Attempts to quantify methane emissions from wild ruminants have been made in the past. Crutzen et al. (1986), for example, estimated that wild ruminants produce about 0.37 Tg/yr (1 teragram = 1012 grams) of methane. McAllister et al. (1996) estimated wild ruminants (bison, elk, caribou, deer, sheep) in Canada alone produce 0.15 Tg/yr, which on average comes to about 49 g of methane (or about 1 kg of CO2 Eq.; the global warming potential of GHG is expressed as CO2 equivalents)/animal/d, a figure close to the 41 g (or 861 g of CO2 Eq.)/animal/d estimated for deer (various species of deer and caribou) by Crutzen et al. (1986). For comparison, the average U.S. car emitted between 15 and 22 kg of CO2/d in 2010 (http://www.fueleconomy.gov/feg/pdfs/guides/FEG2010.pdf).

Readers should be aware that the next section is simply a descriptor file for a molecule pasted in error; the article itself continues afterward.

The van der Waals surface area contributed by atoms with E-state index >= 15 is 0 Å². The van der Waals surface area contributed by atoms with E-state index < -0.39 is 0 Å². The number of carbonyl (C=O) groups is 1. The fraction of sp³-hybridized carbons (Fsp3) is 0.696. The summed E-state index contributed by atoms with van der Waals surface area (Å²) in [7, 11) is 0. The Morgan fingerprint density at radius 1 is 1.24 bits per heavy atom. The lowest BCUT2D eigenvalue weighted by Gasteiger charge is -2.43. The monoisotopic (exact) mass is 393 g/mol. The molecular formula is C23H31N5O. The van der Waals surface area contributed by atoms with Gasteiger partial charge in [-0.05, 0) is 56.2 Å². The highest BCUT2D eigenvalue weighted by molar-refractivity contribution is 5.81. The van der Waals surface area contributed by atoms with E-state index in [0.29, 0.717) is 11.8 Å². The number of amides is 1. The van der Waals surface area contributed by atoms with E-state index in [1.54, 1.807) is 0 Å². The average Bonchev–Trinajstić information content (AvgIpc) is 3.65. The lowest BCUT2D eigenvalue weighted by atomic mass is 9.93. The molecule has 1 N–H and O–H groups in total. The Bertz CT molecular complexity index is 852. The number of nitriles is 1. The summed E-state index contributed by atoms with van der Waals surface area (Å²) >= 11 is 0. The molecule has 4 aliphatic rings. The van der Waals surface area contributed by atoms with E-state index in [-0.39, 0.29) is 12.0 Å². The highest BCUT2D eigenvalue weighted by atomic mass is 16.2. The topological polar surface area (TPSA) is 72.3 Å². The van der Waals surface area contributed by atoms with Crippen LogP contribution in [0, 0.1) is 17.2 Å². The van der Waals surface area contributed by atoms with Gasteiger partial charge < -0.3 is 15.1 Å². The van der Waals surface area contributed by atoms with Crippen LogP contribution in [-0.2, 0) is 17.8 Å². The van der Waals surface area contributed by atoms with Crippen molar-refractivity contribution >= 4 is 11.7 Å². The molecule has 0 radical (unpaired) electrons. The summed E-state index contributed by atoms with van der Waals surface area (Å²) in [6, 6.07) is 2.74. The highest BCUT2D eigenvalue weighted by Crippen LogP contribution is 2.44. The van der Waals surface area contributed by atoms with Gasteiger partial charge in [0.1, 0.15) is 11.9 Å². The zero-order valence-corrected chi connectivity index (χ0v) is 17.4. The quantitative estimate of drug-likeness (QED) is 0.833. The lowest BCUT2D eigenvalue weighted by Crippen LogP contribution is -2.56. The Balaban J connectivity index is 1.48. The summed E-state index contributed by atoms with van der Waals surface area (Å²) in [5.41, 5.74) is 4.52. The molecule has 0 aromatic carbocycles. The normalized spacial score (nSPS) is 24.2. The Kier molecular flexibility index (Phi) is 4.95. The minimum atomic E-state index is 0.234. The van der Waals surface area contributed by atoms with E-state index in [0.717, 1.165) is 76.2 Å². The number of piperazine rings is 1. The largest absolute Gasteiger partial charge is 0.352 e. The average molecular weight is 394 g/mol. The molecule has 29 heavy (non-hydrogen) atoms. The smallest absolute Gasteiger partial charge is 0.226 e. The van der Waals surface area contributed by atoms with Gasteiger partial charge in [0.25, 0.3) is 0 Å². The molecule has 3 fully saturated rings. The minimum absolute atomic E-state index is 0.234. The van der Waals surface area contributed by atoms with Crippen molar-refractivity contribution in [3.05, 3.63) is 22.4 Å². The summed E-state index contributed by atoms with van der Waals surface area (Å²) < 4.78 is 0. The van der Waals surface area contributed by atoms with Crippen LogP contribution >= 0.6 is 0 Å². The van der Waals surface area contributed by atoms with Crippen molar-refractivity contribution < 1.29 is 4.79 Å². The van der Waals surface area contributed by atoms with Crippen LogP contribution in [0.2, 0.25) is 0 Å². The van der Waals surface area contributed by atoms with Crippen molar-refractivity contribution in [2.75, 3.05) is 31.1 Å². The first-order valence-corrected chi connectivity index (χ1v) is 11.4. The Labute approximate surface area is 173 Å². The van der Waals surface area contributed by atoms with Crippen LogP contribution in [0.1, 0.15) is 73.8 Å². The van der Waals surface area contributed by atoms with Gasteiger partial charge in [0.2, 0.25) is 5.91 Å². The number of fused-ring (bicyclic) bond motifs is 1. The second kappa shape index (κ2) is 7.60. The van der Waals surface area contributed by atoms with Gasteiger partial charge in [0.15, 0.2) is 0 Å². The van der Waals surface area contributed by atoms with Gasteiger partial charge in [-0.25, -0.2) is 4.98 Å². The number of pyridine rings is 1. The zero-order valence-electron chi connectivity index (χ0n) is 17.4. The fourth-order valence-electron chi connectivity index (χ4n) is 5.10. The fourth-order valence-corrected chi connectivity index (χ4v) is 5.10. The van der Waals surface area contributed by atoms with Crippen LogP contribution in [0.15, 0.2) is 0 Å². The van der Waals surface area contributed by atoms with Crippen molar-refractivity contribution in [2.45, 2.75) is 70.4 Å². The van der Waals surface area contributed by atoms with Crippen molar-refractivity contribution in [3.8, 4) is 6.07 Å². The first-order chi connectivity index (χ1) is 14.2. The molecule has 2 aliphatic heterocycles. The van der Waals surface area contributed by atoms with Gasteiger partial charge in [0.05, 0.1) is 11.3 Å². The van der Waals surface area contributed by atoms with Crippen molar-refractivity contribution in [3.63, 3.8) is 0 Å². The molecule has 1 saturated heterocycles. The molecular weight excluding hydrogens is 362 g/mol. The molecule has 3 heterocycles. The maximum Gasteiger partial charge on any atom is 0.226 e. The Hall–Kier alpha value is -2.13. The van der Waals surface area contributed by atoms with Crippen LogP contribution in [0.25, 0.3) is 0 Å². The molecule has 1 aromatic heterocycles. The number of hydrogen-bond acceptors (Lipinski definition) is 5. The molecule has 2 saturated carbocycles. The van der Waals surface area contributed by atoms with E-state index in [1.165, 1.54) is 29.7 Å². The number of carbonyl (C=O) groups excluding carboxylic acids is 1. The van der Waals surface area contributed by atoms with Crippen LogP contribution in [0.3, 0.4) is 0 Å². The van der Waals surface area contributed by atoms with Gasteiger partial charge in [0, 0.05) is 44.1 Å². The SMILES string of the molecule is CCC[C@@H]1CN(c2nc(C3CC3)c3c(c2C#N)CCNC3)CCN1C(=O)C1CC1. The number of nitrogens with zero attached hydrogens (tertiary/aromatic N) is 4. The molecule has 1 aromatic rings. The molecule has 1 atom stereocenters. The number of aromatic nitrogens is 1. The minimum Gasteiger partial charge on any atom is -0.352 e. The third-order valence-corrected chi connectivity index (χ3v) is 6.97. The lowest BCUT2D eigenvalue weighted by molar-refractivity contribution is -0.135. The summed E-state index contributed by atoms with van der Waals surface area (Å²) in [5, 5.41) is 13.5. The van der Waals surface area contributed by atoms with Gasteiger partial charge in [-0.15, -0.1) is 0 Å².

There are several challenges in calculating methane emissions from wild ruminants (or any wild animal): (1) the population size is not exactly known and (2) the emission per animal or per unit of feed intake is also not exactly known. The reasons for #1 are obvious. The uncertainty about emissions per animal or unit of feed intake stems from uncertainties about: (1) the type of feed consumed by the wild animal, (2) the amount of methane produced per unit of these feeds, and (3) the daily amount of feed consumed by the animal. All these combined make the estimations of methane production from wild ruminants only an approximation. For example, in the study that most closely resembled a scientific effort to estimate methane emissions from bison, elk, and deer, that of Galbraith et al. (1998), the animals were fed sun-cured alfalfa pellets. This kind of diet, of course, is not even close to the natural diet of these species in the wild. In addition, in this study methane production was measured in chambers, the effect of which on a wild animal behavior and metabolism is unknown.